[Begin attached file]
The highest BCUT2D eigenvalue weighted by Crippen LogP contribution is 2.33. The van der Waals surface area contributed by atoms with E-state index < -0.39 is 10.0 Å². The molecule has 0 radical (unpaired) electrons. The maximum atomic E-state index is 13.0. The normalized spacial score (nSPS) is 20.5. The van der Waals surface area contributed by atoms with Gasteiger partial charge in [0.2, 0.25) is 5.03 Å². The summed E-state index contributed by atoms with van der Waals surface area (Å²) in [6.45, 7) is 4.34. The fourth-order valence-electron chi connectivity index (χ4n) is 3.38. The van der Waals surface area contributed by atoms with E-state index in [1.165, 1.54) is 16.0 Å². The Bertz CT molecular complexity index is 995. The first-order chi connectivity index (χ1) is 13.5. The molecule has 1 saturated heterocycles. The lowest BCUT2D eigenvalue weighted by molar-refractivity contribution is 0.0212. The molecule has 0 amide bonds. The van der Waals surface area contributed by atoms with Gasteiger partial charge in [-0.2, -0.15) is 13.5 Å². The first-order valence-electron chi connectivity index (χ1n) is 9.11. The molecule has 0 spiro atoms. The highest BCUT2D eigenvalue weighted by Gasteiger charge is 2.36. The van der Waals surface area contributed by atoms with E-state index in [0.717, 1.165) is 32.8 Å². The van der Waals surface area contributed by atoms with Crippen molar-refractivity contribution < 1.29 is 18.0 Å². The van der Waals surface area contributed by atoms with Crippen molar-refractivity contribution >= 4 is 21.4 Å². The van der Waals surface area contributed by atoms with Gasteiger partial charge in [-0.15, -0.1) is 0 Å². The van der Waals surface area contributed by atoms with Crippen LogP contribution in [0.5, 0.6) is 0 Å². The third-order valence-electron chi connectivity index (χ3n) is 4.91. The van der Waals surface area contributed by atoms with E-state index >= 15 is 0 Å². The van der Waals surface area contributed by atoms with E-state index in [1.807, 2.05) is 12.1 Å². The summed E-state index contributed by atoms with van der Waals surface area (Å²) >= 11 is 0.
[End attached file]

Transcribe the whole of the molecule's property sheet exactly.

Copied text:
The highest BCUT2D eigenvalue weighted by Crippen LogP contribution is 2.33. The van der Waals surface area contributed by atoms with E-state index < -0.39 is 10.0 Å². The molecule has 0 radical (unpaired) electrons. The maximum atomic E-state index is 13.0. The normalized spacial score (nSPS) is 20.5. The van der Waals surface area contributed by atoms with Gasteiger partial charge in [0.2, 0.25) is 5.03 Å². The summed E-state index contributed by atoms with van der Waals surface area (Å²) in [6.45, 7) is 4.34. The fourth-order valence-electron chi connectivity index (χ4n) is 3.38. The van der Waals surface area contributed by atoms with E-state index in [1.165, 1.54) is 16.0 Å². The Bertz CT molecular complexity index is 995. The first-order chi connectivity index (χ1) is 13.5. The molecule has 1 saturated heterocycles. The lowest BCUT2D eigenvalue weighted by molar-refractivity contribution is 0.0212. The molecule has 0 amide bonds. The van der Waals surface area contributed by atoms with Gasteiger partial charge in [-0.2, -0.15) is 13.5 Å². The first-order valence-electron chi connectivity index (χ1n) is 9.11. The molecule has 0 spiro atoms. The highest BCUT2D eigenvalue weighted by Gasteiger charge is 2.36. The van der Waals surface area contributed by atoms with E-state index in [0.717, 1.165) is 32.8 Å². The van der Waals surface area contributed by atoms with Crippen molar-refractivity contribution < 1.29 is 18.0 Å². The van der Waals surface area contributed by atoms with Crippen molar-refractivity contribution >= 4 is 21.4 Å². The van der Waals surface area contributed by atoms with Gasteiger partial charge in [-0.15, -0.1) is 0 Å². The van der Waals surface area contributed by atoms with Crippen LogP contribution in [0.5, 0.6) is 0 Å². The third-order valence-electron chi connectivity index (χ3n) is 4.91. The van der Waals surface area contributed by atoms with E-state index >= 15 is 0 Å². The van der Waals surface area contributed by atoms with E-state index in [1.807, 2.05) is 12.1 Å². The summed E-state index contributed by atoms with van der Waals surface area (Å²) >= 11 is 0.